One of Costa Rica’s best kept secrets is Playa Ventanas, windows to the sea.
It is a beautiful secluded beach with a series of five sea caves, some accessible by sea, and some by foot. We discovered them on a border run to Panama to get our three-month visas renewed. We were looking for a place to take a driving break.
If you arrive at the beach during high tide you will be greeted by what appears to be two large nostril holes breathing a puff of sea mist as the tide surges through mountain tunnels that lead to the sea. It is a magical experience that brings to mind pirates, treasure and mermaids. My sense of wonder and excitement started to mount as the tide retreated farther and farther leaving a huge beautiful crest shaped beach and two visible tunnels into a rocky mountain. Eventually I was able to see the ocean through the openings.
Venturing into a cave my heart beat rapidly as gushes of sea water hit my body.
Sea shells, sand and unknown creatures hit my legs and made my skin crawl. A cool gust of wind howled through the cave bringing images of sea ghosts into my mind. The cave was black except for the two openings. I waited for my eyes to adjust. Gazing ahead 100 feet was the window to the sea. I edged closer until I was waist deep. The sea towed me ever closer and panic seized my heart as I realized it was about to pick me up and suck me out into the rock lined coast, a deadly prospect. I retreated letting the sea push me in, my eyes fixed on the window to the sunlit palms ahead of me. A total juxtaposition. A deadly sea at one end and a beautiful coconut lined beach on the other. I was delighted.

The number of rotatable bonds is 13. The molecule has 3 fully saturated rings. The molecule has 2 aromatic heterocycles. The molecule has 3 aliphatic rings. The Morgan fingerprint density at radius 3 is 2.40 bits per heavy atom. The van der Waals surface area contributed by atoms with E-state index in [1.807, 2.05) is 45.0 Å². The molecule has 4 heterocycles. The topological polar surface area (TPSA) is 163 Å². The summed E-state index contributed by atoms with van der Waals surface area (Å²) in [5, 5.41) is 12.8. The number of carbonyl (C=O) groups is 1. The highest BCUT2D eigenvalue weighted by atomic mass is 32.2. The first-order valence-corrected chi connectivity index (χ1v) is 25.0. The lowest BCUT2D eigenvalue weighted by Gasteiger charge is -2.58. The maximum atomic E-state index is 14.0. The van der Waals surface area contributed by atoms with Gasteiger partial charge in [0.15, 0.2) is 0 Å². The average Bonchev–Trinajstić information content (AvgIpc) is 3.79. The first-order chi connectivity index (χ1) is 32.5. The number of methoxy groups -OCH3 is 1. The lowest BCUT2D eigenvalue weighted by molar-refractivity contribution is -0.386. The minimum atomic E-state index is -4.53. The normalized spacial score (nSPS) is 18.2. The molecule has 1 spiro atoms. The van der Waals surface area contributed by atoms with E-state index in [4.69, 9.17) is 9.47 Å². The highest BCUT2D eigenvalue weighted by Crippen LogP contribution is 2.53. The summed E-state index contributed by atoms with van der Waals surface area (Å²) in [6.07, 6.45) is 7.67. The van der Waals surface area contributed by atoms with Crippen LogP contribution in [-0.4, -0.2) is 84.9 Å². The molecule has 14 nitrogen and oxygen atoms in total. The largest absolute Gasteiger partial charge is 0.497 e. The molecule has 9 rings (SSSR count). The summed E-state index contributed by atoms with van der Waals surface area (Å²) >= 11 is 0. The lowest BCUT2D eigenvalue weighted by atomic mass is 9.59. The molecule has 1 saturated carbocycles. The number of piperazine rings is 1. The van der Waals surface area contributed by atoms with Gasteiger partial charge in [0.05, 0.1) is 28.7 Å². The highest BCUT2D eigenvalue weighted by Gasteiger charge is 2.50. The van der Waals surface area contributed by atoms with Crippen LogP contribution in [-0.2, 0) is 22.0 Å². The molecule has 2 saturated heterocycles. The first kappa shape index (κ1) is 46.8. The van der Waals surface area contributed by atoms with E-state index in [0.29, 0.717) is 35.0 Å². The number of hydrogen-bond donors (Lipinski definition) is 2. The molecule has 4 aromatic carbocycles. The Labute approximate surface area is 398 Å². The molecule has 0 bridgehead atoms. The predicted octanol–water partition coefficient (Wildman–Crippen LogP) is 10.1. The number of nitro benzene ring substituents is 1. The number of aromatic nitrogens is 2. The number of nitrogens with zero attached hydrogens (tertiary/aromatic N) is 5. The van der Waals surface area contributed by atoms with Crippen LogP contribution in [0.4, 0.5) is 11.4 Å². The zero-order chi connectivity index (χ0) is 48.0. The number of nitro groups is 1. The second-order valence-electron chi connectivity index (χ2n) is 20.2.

Travel Tips: Located about 1½ km (1 mile) south of Whale Marine National Park, Ojochal, Costa Rica. As of 2015 there is a public parking lot with an attendant and a small fee to park. A 4WD vehicle may be needed to access during the rainy season. You must drive through a river with no road bridge. Do not leave anything of value in your vehicle or unsupervised on the beach. You will find strong surf and rip advisories during high tides’ whereas a calmer swimming area during low tide.